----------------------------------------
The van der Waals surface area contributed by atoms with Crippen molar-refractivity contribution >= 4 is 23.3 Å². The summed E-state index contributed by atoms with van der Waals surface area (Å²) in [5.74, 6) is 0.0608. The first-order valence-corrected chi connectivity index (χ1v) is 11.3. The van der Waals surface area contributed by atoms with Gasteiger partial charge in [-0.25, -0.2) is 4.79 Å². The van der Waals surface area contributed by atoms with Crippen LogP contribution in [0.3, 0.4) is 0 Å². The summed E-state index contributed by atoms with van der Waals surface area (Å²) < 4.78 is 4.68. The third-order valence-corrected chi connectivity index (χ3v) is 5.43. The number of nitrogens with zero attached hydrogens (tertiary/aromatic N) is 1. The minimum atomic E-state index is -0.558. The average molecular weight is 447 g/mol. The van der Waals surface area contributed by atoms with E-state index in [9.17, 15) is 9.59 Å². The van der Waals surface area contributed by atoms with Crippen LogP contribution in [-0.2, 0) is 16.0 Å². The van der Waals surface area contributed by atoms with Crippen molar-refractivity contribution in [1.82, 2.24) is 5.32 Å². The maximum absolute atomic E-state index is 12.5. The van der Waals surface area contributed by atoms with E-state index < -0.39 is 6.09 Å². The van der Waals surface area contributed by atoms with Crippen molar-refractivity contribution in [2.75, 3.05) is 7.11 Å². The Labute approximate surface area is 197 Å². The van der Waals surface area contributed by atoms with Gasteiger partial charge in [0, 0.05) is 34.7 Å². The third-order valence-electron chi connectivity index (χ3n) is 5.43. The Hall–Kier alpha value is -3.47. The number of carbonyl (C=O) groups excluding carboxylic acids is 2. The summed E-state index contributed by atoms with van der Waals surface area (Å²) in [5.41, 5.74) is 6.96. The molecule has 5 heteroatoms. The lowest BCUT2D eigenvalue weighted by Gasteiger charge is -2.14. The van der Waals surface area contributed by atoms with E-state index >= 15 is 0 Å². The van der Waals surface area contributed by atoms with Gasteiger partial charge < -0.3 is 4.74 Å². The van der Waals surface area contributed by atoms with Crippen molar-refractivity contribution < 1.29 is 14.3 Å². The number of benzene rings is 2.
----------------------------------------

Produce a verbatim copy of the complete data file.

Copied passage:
The van der Waals surface area contributed by atoms with Crippen molar-refractivity contribution >= 4 is 23.3 Å². The summed E-state index contributed by atoms with van der Waals surface area (Å²) in [5.74, 6) is 0.0608. The first-order valence-corrected chi connectivity index (χ1v) is 11.3. The van der Waals surface area contributed by atoms with Gasteiger partial charge in [-0.25, -0.2) is 4.79 Å². The van der Waals surface area contributed by atoms with Crippen LogP contribution in [0.3, 0.4) is 0 Å². The summed E-state index contributed by atoms with van der Waals surface area (Å²) < 4.78 is 4.68. The third-order valence-corrected chi connectivity index (χ3v) is 5.43. The number of nitrogens with zero attached hydrogens (tertiary/aromatic N) is 1. The minimum atomic E-state index is -0.558. The average molecular weight is 447 g/mol. The van der Waals surface area contributed by atoms with E-state index in [9.17, 15) is 9.59 Å². The van der Waals surface area contributed by atoms with Crippen LogP contribution in [-0.2, 0) is 16.0 Å². The van der Waals surface area contributed by atoms with Crippen molar-refractivity contribution in [1.82, 2.24) is 5.32 Å². The maximum absolute atomic E-state index is 12.5. The van der Waals surface area contributed by atoms with E-state index < -0.39 is 6.09 Å². The van der Waals surface area contributed by atoms with Crippen molar-refractivity contribution in [2.75, 3.05) is 7.11 Å². The Labute approximate surface area is 197 Å². The van der Waals surface area contributed by atoms with Gasteiger partial charge in [0, 0.05) is 34.7 Å². The third-order valence-electron chi connectivity index (χ3n) is 5.43. The Hall–Kier alpha value is -3.47. The number of carbonyl (C=O) groups excluding carboxylic acids is 2. The summed E-state index contributed by atoms with van der Waals surface area (Å²) in [5.41, 5.74) is 6.96. The molecule has 5 heteroatoms. The lowest BCUT2D eigenvalue weighted by Gasteiger charge is -2.14. The van der Waals surface area contributed by atoms with E-state index >= 15 is 0 Å². The van der Waals surface area contributed by atoms with Gasteiger partial charge < -0.3 is 4.74 Å². The van der Waals surface area contributed by atoms with Crippen molar-refractivity contribution < 1.29 is 14.3 Å². The number of benzene rings is 2.